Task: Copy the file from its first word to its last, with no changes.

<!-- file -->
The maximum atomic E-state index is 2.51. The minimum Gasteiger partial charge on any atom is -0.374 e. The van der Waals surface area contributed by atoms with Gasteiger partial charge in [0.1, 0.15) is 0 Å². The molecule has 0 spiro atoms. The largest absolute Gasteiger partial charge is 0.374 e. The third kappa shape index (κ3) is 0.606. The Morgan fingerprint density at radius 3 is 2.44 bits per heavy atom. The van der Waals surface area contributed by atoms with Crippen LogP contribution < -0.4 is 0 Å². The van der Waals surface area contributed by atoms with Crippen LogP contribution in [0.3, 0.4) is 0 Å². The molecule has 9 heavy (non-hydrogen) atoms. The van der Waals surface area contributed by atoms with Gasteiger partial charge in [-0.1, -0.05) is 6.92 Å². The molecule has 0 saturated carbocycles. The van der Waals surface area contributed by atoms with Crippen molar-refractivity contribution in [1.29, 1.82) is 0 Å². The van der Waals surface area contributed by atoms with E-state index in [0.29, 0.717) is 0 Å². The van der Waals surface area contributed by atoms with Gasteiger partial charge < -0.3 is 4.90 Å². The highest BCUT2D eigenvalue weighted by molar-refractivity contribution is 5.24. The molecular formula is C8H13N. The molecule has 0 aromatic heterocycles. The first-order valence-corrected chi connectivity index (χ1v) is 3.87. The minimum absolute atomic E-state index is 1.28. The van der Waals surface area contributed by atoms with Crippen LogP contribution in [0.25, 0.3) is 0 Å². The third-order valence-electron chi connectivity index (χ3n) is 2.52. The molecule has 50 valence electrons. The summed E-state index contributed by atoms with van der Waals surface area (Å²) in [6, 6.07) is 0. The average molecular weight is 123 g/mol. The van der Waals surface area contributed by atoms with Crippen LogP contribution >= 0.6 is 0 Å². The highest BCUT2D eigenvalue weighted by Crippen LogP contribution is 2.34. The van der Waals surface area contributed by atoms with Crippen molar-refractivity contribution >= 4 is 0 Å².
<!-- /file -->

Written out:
The maximum atomic E-state index is 2.51. The minimum Gasteiger partial charge on any atom is -0.374 e. The van der Waals surface area contributed by atoms with Gasteiger partial charge in [0.1, 0.15) is 0 Å². The molecule has 0 spiro atoms. The largest absolute Gasteiger partial charge is 0.374 e. The third kappa shape index (κ3) is 0.606. The Morgan fingerprint density at radius 3 is 2.44 bits per heavy atom. The van der Waals surface area contributed by atoms with Crippen LogP contribution < -0.4 is 0 Å². The van der Waals surface area contributed by atoms with Crippen LogP contribution in [0.3, 0.4) is 0 Å². The molecule has 9 heavy (non-hydrogen) atoms. The van der Waals surface area contributed by atoms with Gasteiger partial charge in [-0.1, -0.05) is 6.92 Å². The molecule has 0 saturated carbocycles. The van der Waals surface area contributed by atoms with Crippen molar-refractivity contribution in [1.29, 1.82) is 0 Å². The van der Waals surface area contributed by atoms with E-state index in [0.29, 0.717) is 0 Å². The van der Waals surface area contributed by atoms with Gasteiger partial charge < -0.3 is 4.90 Å². The highest BCUT2D eigenvalue weighted by molar-refractivity contribution is 5.24. The molecular formula is C8H13N. The molecule has 0 aromatic heterocycles. The first-order valence-corrected chi connectivity index (χ1v) is 3.87. The minimum absolute atomic E-state index is 1.28. The van der Waals surface area contributed by atoms with Crippen LogP contribution in [0.25, 0.3) is 0 Å². The third-order valence-electron chi connectivity index (χ3n) is 2.52. The molecule has 50 valence electrons. The summed E-state index contributed by atoms with van der Waals surface area (Å²) in [6, 6.07) is 0. The average molecular weight is 123 g/mol. The van der Waals surface area contributed by atoms with Crippen LogP contribution >= 0.6 is 0 Å². The highest BCUT2D eigenvalue weighted by Crippen LogP contribution is 2.34. The van der Waals surface area contributed by atoms with Crippen molar-refractivity contribution >= 4 is 0 Å².